I was pleasantly surprised to see this game from developers Slow Bros. It’s what the page describes as a “modern handmade adventure game”, where you control Harold Halibut, a janitor and lab assistant, inside a large ship in a planet surrounded by water. I love the stop-motion art style and the rusted barren look of the world’s surroundings. While having a solid sense of humor, the world you live in is definitely not safe, and there is obviously something else in the water besides the ship and the people living inside it. You can tell a huge amount of passion has gone into the look and feel of the game. My only real concern is how the puzzles will work and how interesting the story will be. I want to feel invested with every step I take, and I don’t want to lose interest. The game’s soundtrack is also pretty solid by composer, Onat Hekimoglu. It definitely helps bring you into this briny world. I hope more people are willing to go support this game, since I feel like it deserves your time and money to help get this game developed.
AVOID!: Brass Town Wrestling
Now, how cool does this sound, a wrestling RPG? I mean, wrestling, while floundering in some areas, is still a huge deal. How cool would it be to have an action or unique turn-based RPG where all the attacks are wrestling moves? Too bad Brass Town Wrestling isn’t that. It’s a generic RPG that only has wrestling as a motif. That’s the biggest pile of weak sauce that I have seen in a while. Not only is it yet another RPG Maker game that does more damage to the RPG Maker reputation, but it just doesn’t look like anything all that amazing. Its battles are in first-person, but the attacks don’t look that interesting, and the art looks very amateurish. It’s games like this that give RPG Maker a bad reputation, and it’s an example of a developer not taking full advantage of their situation. This is obviously one that you should avoid.
Instead, you should go support: Fantasy Strike
Developed by Sirlin Games, Fantasy Strike is a 2.5D fighting game that is being helmed by ex-Street Fighter developer David Sirlin. The game claims it will be an easier fighter to get into, because there won’t be any joy stick inputs to pull off super moves, and instead, everything is done by the face buttons and keyboard. I think that’s actually pretty rad. Usually, when a fighter promises that they will be easier to get into, they never really mean it. You still need to learn the complex button commands, and they always make the icons the arcade control icons. This looks like it could very well be a good beginner’s guide to fighting games, along with the upcoming Switch indie game, Pocket Fighters Rumble. While the characters don’t look that interesting or memorable, I’m sure later down the development line, they will make the characters more interesting. I also hope it can come to more consoles than just the PlayStation 4 and PC. I bet if they could get this on the Switch, they could make the console a go-to for fighting games, once Nintendo releases another Smash Bros. for the console. If you enjoy fighting games, I would highly recommend you check out this new Fig campaign.
AVOID!: Hotel Escape
When people come to Kickstarter to pitch their work, you usually want something that looks good, and makes sure the potential backers know exactly what they are getting, and know they will put out the product as promised. I guess no one told Hotel Escape that. The Kickstarter page is a mess with ugly artwork, a trailer that’s not really that promising, looks like something from the days of Steam Greenlight, and to be frank, the game doesn’t look that good. The developer might say that they have worked 4 months on the project, but I seriously doubt that from the look of everything. The game is too dark, the framerate is garbage, and the gameplay looks mediocre. This is also the second time the developer has tried to get funding for this game, and I’m sorry, a minute change no matter how effective, is not going to get people to back your project. Oh, and a $200 funding goal? I don’t want to be rude and disrespectful, but how much money does this person think they need to make a video game?! $200 is not going to cut it! You need more than that! Not hard to see why I’m saying avoid this one at all cost.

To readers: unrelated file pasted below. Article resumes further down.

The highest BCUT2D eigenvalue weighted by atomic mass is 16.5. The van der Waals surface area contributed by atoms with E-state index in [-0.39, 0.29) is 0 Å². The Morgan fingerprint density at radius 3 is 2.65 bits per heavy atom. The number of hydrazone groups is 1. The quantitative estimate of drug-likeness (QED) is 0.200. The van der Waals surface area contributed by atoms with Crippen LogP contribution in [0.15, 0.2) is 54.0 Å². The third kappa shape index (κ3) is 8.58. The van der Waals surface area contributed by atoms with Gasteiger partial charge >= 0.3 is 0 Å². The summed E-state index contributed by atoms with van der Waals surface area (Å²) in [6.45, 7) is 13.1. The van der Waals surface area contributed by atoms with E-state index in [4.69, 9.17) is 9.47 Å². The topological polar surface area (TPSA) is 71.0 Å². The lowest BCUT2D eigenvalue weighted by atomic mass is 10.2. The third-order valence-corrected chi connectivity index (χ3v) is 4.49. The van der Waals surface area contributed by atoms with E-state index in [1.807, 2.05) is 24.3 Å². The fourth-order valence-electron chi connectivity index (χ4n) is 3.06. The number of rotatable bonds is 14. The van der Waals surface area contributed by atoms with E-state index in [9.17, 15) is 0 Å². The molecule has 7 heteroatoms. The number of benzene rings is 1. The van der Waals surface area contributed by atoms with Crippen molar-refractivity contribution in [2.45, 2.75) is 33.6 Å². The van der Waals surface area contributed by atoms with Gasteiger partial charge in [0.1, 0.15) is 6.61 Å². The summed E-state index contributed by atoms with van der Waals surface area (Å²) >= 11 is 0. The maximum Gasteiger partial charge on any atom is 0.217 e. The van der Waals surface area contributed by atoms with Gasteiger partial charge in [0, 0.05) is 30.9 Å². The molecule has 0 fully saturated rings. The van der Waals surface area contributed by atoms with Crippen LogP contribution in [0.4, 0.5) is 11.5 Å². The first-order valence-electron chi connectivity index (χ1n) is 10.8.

Instead, you should go support: Neon City Riders
Finally, let’s go support Neon City Riders by developer Mecha Studios. This top-down action adventure RPG sets you into this cyberpunk post-apocalyptic world, where everyone is forced to join some kind of street gang, and cause constant war and chaos among everyone who lives within the city. Your goal is to stop the violence and find out how to solve the overarching problem. If you have played any or a majority of top-down action adventure games, like the old Legend of Zeldas, Crossing Souls, Legend of the Mystical Ninja, then you should know what you are getting yourself into. A large world to explore, puzzles to solve, upgrades to obtain, new areas to explore, and everything you do is at your own pace. You can go wherever and fight whoever you want first.
The game’s graphical presentation is bouncy, colorful, and it doesn’t look that bad. I know some gamers are getting tired of pixel art-style games being a thing, since it seems like everyone and their great great grandma is making a game inspired by the days of 8-bit and 16-bit games, but if you put your own spin on it, and it doesn’t make me think of other games in a bad way, then I think you could keep doing it. My only real issue is that some people might be concerned about the low funding goal, and that it’s yet another neon/80s cyberpunk-inspired world. Again, if you put your own spin on it, then do so, but I can understand if people are getting tired of it, since neon/80s-themed games do pop up a lot. Still, I think it’s one of the better Kickstarter games to come to the site in July so far. If you like your top-down action games, and want to play a bit of the game, the devs do have a demo that you can try out. If this all looks fun to you, then join a gang and go support Neon City Riders.